The Reserve Bank of India has said it had not banned cryptocurrencies such as Bitcoin in India, but only ringfenced regulated entities like banks from risks associated with trading of such virtual instruments.
The central bank said this in a response to a petition filed by the Internet and Mobile Association of India (IAMAI), which wanted it to reconsider a 2018 circular directing regulated entities not to deal in cryptocurrencies.
The IAMAI, whose members include cryptocurrency exchanges, had approached the Supreme Court against the RBI action. In a hearing earlier this month, the association argued that trading in cryptocurrencies, in the absence of a law banning those, was a legitimate business activity but the RBI had effectively banned it by blocking access to banking channels. The next hearing in the case is scheduled for Tuesday.
ET has seen a copy of a 30-page affidavit that the RBI had filed in the SC on September 4.
“Firstly, the RBI has not prohibited VCs (virtual currencies) in the country. The RBI has directed the entities regulated by it to not provide services to those persons or entities dealing in or settling VCs… The RBI has been able to ringfence the entities regulated by it from being involved in activities that pose reputational and financial risks along with other legal and operational risks,” the affidavit said.
The risks highlighted by the central bank included terror financing and money laundering through cryptocurrencies.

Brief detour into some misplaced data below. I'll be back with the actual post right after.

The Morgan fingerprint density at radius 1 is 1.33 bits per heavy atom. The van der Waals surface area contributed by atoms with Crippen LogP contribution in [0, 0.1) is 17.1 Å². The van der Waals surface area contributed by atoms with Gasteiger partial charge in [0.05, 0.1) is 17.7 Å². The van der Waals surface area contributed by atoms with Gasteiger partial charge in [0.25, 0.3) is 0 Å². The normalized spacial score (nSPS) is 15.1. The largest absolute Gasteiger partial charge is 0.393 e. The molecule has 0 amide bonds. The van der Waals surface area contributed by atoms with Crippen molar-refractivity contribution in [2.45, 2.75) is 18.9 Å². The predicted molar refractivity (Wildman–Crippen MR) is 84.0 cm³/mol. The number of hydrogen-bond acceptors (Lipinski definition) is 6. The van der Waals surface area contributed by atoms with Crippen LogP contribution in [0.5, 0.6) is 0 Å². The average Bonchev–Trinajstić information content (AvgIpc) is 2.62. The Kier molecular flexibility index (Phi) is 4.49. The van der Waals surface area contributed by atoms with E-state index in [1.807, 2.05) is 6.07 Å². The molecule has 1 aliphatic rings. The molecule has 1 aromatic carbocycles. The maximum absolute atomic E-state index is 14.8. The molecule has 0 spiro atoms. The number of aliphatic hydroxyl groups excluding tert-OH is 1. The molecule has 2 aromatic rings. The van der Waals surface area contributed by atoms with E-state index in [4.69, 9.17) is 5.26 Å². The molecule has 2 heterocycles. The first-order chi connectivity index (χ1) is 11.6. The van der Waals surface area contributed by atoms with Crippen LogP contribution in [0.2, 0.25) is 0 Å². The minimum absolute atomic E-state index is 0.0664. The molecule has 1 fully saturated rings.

“Any possible avenues which facilitate anonymous cross-border fund transfer have to be acted upon swiftly and stringently dealt with. It is an admitted fact that VCs have been used to purchase illegal and illicit goods ranging from guns and ammunition to drugs,” the RBI said in its affidavit, in response to IAMAI’s objections.
The RBI and IAMAI did not respond to ET’s queries on the matter until press time Monday.
The RBI’s response also revealed that during discussions with the government on whether to ban or regulate cryptocurrencies earlier in 2018, the RBI had said initial coin offerings be prohibited, and virtual currency asset funds not be allowed to be set up and/or operated within the legal jurisdiction of India.
The central bank also suggested that the Foreign Exchange Management Act and its regulations be enhanced to prevent and track remittances for investment in virtual currencies made under the Liberalised Remittance Scheme. The RBI’s Liberalised Remittance Scheme allows individuals to send $250,000 a year abroad.
The central bank that it was not against technological innovation and encouraged the “development and adoption of distributed ledger technology, also called blockchain technology.”
According to legal experts, the stance on crypto trade posing a risk to sovereignty could be a weak one if not substantiated with examples of virtual currencies being used to fund terror in the past.
“To advocate or justify a ban on cryptocurrency solely on the basis of fear of use of the same by terrorist organisations may not be a very practical and strong position for the RBI,” said Salman Waris, managing partner at Delhi-based TechLegis Advocates & Solicitors.
“As on date there have been no reported instances of India-focused terrorist groups using cryptocurrencies, while there are well-documented cases where law enforcement agencies having the level of expertise and sophistication sufficient to discover new vulnerabilities in crypto systems have launched technical attacks to thwart the surreptitious use of cryptocurrency by terrorist organisations,” he said.